Back in August 2014, the DfE commissioned a two-year study to assess progress towards an evidence-informed teaching system where practice is influenced by robust research evidence. Their findings have just been published.
The good news is that there are pockets of progress towards evidence-informed practice, with a third of the schools in the study identified as being highly-engaged with education research. Teaching schools were more strongly engaged than other schools and schools who were most strongly engaged in education research were identified as ‘highly effective’ and ‘well-led organisations’. Leadership was seen to have made research and evidence an integral part of school improvement, with senior leaders creating a climate for continuous improvement, reflection and debate.
Headteachers in highly research-engaged schools shared a view that evidence-informed practice comprises three elements underpinned by a reflective approach:
The study found that while most teachers value research evidence, they were not confident in engaging with research directly or feel able to judge its quality. There was also little evidence of teachers importing research into their own practice.
The value placed on research evidence by most teachers was influenced by the value placed on it by senior leaders. Teachers were unlikely to trust research evidence alone, but needed it to be backed up by either own experience through trying it out or the view of a trusted colleague.
It, therefore, follows that teachers who were engaged with research were prompted by school leaders to use research evidence as part of an evidence base to solve a practical problem or to further a school priority and relied on school leaders to facilitate the engagement with evidence.
Researchers also encountered a wide interpretation of the terms ‘evidence’ and ‘research’. If ‘evidence’ includes school-level data and reading magazine articles about teaching, then almost every teacher is conducting evidence-informed practice.
Quite rightly, the study, therefore, called for a tighter definition of ‘evidence’ and ‘research’, where ‘evidence’ means seeking out and using quantitative and qualitative research findings generated by external researchers. This evidence will then be combined with other sources of expertise and knowledge and transformed in use.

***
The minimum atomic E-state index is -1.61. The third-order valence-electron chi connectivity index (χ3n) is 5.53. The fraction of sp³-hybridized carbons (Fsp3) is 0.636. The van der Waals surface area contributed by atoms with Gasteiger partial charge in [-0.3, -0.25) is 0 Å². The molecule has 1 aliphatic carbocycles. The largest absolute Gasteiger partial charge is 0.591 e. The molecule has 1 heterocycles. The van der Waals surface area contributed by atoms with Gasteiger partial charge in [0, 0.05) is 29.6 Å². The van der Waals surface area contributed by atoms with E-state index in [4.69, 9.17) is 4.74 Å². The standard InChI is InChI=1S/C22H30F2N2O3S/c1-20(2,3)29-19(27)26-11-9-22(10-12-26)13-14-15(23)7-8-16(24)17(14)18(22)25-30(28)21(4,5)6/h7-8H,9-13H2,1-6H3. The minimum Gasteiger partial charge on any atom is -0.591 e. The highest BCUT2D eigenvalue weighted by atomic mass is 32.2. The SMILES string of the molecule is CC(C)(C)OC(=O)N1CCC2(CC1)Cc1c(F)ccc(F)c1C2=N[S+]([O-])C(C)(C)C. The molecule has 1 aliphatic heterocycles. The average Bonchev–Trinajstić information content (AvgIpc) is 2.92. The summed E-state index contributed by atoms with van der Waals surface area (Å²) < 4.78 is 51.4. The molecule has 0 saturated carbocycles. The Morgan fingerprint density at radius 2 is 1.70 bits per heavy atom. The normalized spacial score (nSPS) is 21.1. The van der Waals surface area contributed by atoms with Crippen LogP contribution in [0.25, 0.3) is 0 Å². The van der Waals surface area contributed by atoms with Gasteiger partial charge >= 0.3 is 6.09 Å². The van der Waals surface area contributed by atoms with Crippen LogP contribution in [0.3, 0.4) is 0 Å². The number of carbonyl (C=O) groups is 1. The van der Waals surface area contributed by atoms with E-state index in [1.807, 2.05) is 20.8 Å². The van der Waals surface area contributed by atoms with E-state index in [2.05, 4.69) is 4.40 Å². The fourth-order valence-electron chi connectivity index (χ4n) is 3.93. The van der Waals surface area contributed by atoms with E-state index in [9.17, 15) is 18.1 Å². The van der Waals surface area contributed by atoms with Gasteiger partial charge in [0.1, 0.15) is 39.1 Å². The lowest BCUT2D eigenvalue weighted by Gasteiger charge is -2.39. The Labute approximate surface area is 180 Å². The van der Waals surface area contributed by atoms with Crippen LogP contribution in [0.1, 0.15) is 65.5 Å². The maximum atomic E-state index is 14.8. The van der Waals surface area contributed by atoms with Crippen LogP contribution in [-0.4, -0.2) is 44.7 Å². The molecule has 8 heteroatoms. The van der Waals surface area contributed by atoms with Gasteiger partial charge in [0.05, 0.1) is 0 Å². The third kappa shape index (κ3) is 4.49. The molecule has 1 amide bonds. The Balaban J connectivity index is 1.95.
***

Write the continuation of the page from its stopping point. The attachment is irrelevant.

The study also analysed the extent to which evidence is discussed in the public domain, including government policy documents, school websites and social media outputs. Policy organisations other than the DfE were seen to produce more in the area of research evidence and school leaders and teachers were more likely to look towards these organisations for research evidence.
Yet while the websites of teaching schools demonstrated a commitment to evidence use on their websites over time, the vast majority of randomly selected school websites displayed no engagement with evidence and this picture didn’t change between years one and two of the study.
More work is being done here already. Not least, the study reiterated the recommendations of the Education Excellence Everywhere White Paper (DfE 2016) which set out proposals to support the Chartered College of Teaching in expanding the Education Endowment Fund remit to include evidence-informed teaching. This, in turn, will help incentivise researchers to produce research that can improve practice.
The Government has also announced a £75 million in a Teaching and Leadership Innovation Fund to support high-quality, evidence-informed, professional development for teachers and school leaders in the areas of the country that were seen to need it most.
The study found that evidence can and does inform teachers’ thinking and practice. But a running theme throughout the paper was that school leaders’ capacity and commitment for engagement with research was key to secure evidence-informed schools and practice.
Leadership needs to embed research evidence at a whole school level by ensuring evidence engagement is a collaborative process, integrating it into CPD activity and allowing time for reflection on the impact of the strategies within their school.
Importantly, the report also acknowledged that we also need to see the impact. We need to know more about how evidence can shift teacher practice and what impact this has on pupil outcomes. Only then do I think that we’ll see true engagement with research in schools.
Hilary Fine is hosting a panel session with Daisy Christodoulou, Carl Hendrick, Summer Turner and Chris Dale at the ResearchED conference on 9 September: ‘Putting Research into Practice’ – 3.55pm, Room 5115. Find out more at https://researched.org.uk/event/researched-2017-national-conference/